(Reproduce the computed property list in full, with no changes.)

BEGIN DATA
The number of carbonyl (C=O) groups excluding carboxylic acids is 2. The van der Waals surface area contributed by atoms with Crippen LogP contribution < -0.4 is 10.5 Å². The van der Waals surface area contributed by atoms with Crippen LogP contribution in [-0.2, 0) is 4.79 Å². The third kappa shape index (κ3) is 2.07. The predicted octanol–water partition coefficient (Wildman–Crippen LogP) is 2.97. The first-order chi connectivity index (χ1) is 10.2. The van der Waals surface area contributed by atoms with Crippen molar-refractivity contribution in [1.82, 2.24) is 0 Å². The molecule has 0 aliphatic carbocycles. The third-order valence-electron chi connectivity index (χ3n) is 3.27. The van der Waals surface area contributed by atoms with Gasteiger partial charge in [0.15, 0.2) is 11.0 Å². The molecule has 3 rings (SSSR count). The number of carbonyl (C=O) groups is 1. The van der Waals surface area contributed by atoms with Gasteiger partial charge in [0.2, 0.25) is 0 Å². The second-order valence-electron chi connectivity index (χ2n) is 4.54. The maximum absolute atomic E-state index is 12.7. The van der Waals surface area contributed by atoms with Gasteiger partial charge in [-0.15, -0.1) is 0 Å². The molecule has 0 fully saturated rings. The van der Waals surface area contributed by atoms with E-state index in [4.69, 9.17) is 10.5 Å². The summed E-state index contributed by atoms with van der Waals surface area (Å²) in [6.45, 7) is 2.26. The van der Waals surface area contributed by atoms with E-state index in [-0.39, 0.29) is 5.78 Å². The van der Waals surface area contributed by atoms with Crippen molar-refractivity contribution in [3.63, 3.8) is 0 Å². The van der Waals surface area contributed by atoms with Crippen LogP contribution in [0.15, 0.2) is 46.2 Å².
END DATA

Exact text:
The number of carbonyl (C=O) groups excluding carboxylic acids is 2. The van der Waals surface area contributed by atoms with Crippen LogP contribution < -0.4 is 10.5 Å². The van der Waals surface area contributed by atoms with Crippen LogP contribution in [-0.2, 0) is 4.79 Å². The third kappa shape index (κ3) is 2.07. The predicted octanol–water partition coefficient (Wildman–Crippen LogP) is 2.97. The first-order chi connectivity index (χ1) is 10.2. The van der Waals surface area contributed by atoms with Crippen molar-refractivity contribution in [1.82, 2.24) is 0 Å². The molecule has 0 aliphatic carbocycles. The third-order valence-electron chi connectivity index (χ3n) is 3.27. The van der Waals surface area contributed by atoms with Gasteiger partial charge in [0.15, 0.2) is 11.0 Å². The molecule has 3 rings (SSSR count). The number of carbonyl (C=O) groups is 1. The van der Waals surface area contributed by atoms with Gasteiger partial charge in [0.2, 0.25) is 0 Å². The second-order valence-electron chi connectivity index (χ2n) is 4.54. The maximum absolute atomic E-state index is 12.7. The van der Waals surface area contributed by atoms with Gasteiger partial charge in [-0.15, -0.1) is 0 Å². The molecule has 0 fully saturated rings. The van der Waals surface area contributed by atoms with E-state index in [4.69, 9.17) is 10.5 Å². The summed E-state index contributed by atoms with van der Waals surface area (Å²) in [6.45, 7) is 2.26. The van der Waals surface area contributed by atoms with E-state index in [-0.39, 0.29) is 5.78 Å². The van der Waals surface area contributed by atoms with Crippen molar-refractivity contribution in [3.63, 3.8) is 0 Å². The van der Waals surface area contributed by atoms with Crippen LogP contribution in [0.15, 0.2) is 46.2 Å².